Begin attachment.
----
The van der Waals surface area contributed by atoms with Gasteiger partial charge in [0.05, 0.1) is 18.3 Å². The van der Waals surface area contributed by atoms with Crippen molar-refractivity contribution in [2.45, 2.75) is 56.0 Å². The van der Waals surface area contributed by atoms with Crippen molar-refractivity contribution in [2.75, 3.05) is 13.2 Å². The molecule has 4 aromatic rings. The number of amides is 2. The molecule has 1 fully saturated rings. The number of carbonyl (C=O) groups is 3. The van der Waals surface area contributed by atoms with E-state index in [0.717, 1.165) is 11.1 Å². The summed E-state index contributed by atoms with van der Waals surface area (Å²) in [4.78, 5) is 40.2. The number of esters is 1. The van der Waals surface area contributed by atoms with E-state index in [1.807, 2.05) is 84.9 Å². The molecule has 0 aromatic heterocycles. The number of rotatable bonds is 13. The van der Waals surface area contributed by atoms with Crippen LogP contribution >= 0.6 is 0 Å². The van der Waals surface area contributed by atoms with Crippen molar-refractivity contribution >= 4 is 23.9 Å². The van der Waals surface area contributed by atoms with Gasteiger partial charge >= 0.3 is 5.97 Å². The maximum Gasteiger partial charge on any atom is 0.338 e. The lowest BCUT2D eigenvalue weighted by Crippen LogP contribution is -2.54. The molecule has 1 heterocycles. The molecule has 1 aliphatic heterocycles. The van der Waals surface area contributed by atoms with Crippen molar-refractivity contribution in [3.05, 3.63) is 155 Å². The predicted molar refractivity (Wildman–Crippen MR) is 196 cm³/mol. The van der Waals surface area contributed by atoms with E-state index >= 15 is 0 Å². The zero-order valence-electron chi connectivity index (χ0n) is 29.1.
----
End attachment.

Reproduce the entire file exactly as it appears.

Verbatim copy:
The van der Waals surface area contributed by atoms with Gasteiger partial charge in [0.05, 0.1) is 18.3 Å². The van der Waals surface area contributed by atoms with Crippen molar-refractivity contribution in [2.45, 2.75) is 56.0 Å². The van der Waals surface area contributed by atoms with Crippen molar-refractivity contribution in [2.75, 3.05) is 13.2 Å². The molecule has 4 aromatic rings. The number of amides is 2. The molecule has 1 fully saturated rings. The number of carbonyl (C=O) groups is 3. The van der Waals surface area contributed by atoms with E-state index in [0.717, 1.165) is 11.1 Å². The summed E-state index contributed by atoms with van der Waals surface area (Å²) in [4.78, 5) is 40.2. The number of esters is 1. The van der Waals surface area contributed by atoms with E-state index in [1.807, 2.05) is 84.9 Å². The molecule has 0 aromatic heterocycles. The number of rotatable bonds is 13. The van der Waals surface area contributed by atoms with Crippen LogP contribution >= 0.6 is 0 Å². The van der Waals surface area contributed by atoms with Crippen molar-refractivity contribution >= 4 is 23.9 Å². The van der Waals surface area contributed by atoms with Gasteiger partial charge >= 0.3 is 5.97 Å². The maximum Gasteiger partial charge on any atom is 0.338 e. The lowest BCUT2D eigenvalue weighted by Crippen LogP contribution is -2.54. The molecule has 1 heterocycles. The molecule has 1 aliphatic heterocycles. The van der Waals surface area contributed by atoms with Crippen molar-refractivity contribution in [3.05, 3.63) is 155 Å². The predicted molar refractivity (Wildman–Crippen MR) is 196 cm³/mol. The van der Waals surface area contributed by atoms with E-state index >= 15 is 0 Å². The zero-order valence-electron chi connectivity index (χ0n) is 29.1.